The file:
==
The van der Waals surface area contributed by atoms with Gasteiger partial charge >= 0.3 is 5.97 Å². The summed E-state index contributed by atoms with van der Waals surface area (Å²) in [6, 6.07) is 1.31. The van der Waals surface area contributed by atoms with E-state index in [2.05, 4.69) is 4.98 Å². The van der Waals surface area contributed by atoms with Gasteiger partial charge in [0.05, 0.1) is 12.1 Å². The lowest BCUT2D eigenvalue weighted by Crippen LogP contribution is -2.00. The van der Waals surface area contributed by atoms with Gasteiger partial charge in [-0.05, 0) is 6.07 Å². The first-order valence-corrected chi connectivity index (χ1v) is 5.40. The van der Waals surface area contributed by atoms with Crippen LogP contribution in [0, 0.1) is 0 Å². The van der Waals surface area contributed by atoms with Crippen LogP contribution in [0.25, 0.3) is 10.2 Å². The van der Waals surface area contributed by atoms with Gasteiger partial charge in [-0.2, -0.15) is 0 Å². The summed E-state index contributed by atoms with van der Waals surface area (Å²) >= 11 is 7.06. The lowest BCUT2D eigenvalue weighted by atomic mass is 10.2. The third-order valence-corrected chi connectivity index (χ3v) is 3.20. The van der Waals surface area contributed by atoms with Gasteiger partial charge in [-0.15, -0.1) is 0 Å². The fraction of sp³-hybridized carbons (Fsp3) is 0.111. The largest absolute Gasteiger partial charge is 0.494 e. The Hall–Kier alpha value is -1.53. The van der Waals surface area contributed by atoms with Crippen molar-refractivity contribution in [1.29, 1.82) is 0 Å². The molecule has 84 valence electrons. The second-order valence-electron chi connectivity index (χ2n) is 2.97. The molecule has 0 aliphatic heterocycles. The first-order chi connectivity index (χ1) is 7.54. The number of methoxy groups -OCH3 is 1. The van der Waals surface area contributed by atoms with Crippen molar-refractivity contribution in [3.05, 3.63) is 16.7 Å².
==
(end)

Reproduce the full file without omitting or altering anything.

The van der Waals surface area contributed by atoms with Gasteiger partial charge >= 0.3 is 5.97 Å². The summed E-state index contributed by atoms with van der Waals surface area (Å²) in [6, 6.07) is 1.31. The van der Waals surface area contributed by atoms with E-state index in [2.05, 4.69) is 4.98 Å². The van der Waals surface area contributed by atoms with Gasteiger partial charge in [0.05, 0.1) is 12.1 Å². The lowest BCUT2D eigenvalue weighted by Crippen LogP contribution is -2.00. The van der Waals surface area contributed by atoms with Gasteiger partial charge in [-0.05, 0) is 6.07 Å². The first-order valence-corrected chi connectivity index (χ1v) is 5.40. The van der Waals surface area contributed by atoms with Crippen LogP contribution in [0, 0.1) is 0 Å². The van der Waals surface area contributed by atoms with Crippen LogP contribution in [0.25, 0.3) is 10.2 Å². The van der Waals surface area contributed by atoms with Gasteiger partial charge in [-0.2, -0.15) is 0 Å². The summed E-state index contributed by atoms with van der Waals surface area (Å²) >= 11 is 7.06. The lowest BCUT2D eigenvalue weighted by atomic mass is 10.2. The third-order valence-corrected chi connectivity index (χ3v) is 3.20. The van der Waals surface area contributed by atoms with Gasteiger partial charge in [-0.15, -0.1) is 0 Å². The fraction of sp³-hybridized carbons (Fsp3) is 0.111. The largest absolute Gasteiger partial charge is 0.494 e. The Hall–Kier alpha value is -1.53. The van der Waals surface area contributed by atoms with Crippen molar-refractivity contribution in [1.29, 1.82) is 0 Å². The molecule has 84 valence electrons. The second-order valence-electron chi connectivity index (χ2n) is 2.97. The molecule has 0 aliphatic heterocycles. The first-order chi connectivity index (χ1) is 7.54. The number of methoxy groups -OCH3 is 1. The van der Waals surface area contributed by atoms with Crippen molar-refractivity contribution in [3.05, 3.63) is 16.7 Å².